send out seven or eight different
crews to maybe 14 or 15 games.
The hardest part is the organiza-
Through all the stress of orga-
nization and the speed with which
television operates, Bailey main-
tains his cool and overcomes the
stereotypes of TV sports casters.
"I think a lot of sports writers
give TV sports casters a bum
wrap Bailey said. "See, we're
more of a headline service. We
See BAILEY page 8
Esquinas' needs to do more soul searching
(AP) � This was a better world
when people did their rehabilhaungin
private. A much better world, in fact
Historically speaking, everyone
has their share of trouble. Adam and
Eve couldn't resist temptation, and
it's been a struggle for everyone else
Whafs different today is that
some of the most troubled among us
week with Richard Esquinas' self-
published,self-flagellating little tome:
"Michael & Me: Our Gambling Ad-
diction My Cry for Help
Esquinasdid somanyinterviews
and took such a beating in such a
short time Thursday that it seemed
like he was usinga stuntdouble. But,
In each interview, the belea-
guered but still-standing Mr.
Esquinas had his story and he was
sticking to it He wrote the book, he
insisted, to take the final step in his
own recovery and to prod Michael
Jordan into taking the first one. And
hereleased iton theeveof the biggest
game of the NBA playoffs, he said, to
put the record straight before swirl-
ing rumors clouded the whole mat-
Sounds reasonable. Of course,
Esquinas probably could have
See LITKE page 8
Evans stars in ECU
aerobic program
By Misha Zonn
Assistant Sports Editor
While most ECU students
are taking it easy during the
summer, watching TV or bar
hopping downtown, Dionne
Evans keeps up a rigorous ath-
letic schedule as a fitness in-
structor. For any student who
is interested in getting off the
couch and shaping up, classes
will be available all through-
out summer school at
Christenbury Gym.
Evans says she became in-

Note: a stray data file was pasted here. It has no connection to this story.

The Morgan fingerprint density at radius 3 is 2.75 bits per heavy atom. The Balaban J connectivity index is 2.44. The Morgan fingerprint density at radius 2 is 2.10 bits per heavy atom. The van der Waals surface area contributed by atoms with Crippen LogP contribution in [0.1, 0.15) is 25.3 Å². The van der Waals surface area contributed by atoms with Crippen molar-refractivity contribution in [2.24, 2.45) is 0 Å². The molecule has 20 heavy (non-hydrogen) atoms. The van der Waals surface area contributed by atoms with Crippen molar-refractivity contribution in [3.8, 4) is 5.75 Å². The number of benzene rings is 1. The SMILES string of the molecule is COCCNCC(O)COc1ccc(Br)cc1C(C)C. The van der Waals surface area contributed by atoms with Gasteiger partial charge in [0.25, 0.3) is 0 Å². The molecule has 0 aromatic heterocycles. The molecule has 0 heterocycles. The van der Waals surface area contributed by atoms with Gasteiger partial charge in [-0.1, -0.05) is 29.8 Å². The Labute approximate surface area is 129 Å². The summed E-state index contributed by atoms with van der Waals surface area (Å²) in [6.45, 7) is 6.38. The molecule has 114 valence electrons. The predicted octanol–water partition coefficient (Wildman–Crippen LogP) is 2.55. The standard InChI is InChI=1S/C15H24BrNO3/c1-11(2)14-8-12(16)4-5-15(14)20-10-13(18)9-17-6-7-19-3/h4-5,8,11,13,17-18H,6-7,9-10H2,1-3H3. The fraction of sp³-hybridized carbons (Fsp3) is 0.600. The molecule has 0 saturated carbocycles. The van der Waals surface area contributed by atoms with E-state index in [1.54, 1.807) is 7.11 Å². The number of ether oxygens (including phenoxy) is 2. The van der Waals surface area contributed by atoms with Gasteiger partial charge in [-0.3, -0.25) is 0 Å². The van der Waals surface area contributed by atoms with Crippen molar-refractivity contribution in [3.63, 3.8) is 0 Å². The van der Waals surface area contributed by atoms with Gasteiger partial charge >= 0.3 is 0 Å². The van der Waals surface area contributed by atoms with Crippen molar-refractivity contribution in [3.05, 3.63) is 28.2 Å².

terested in fitness at an early
age. "At first, I started teach-
ing dance and gymnastics
classes. Then, at the age of 16,
I began teaching aerobics.
Shortly after that, I went
through the process of getting
officially certified Evans
Now, Evans teaches a
wide variety of classes that in-
tegrate all of the different ath-
letic moves that she has
learned in the past. Classes
range from beginner routines
to the advanced workouts that
involve longer, high impact
work outs. The list of options
includes a basic class, high im-
pact, a high-low impact mix
tnat involves both high and
low impact equally, and an
aquatic aerobics class. A popu-
lar step class is also offered, in
which participants use a stabi-
lized step in order to trans-
form a normal aerobics rou-
tine into high muscle oriented
Two of the more difficult
classes are the thirty minute
abdominal workout, and the
relatively new funk aerobics.
"Funk aerobics combines hip
hop dance moves and aerobics.
People that take the class usu-
ally have a lot of fun Evans
said. "People shouldn't be
afraid to come out and give
this stuff a try
The classes that Evans
teaches are open to all ECU
students, but she finds that the
only class that the men show
Dionne Evans
up for in great numbers is the
step class. "Not that "many
guys take the classes. Most of
the ones that do come out go
to the step classes because it is
more muscle oriented work
Evans said.
Evans worked briefly
with members of the football
teaminordertoworkon their
stamina and coordination. She
said that at first, some of tne
players were skeptical be-
cause they were already go-
ing through a lot of running to
keep in shape, but that even-
tually, attitudes changed.
"At first some of them
were like 'Okay, this is going
to be a joke But then, they
realized how hard it really is.
They end up liking it, and their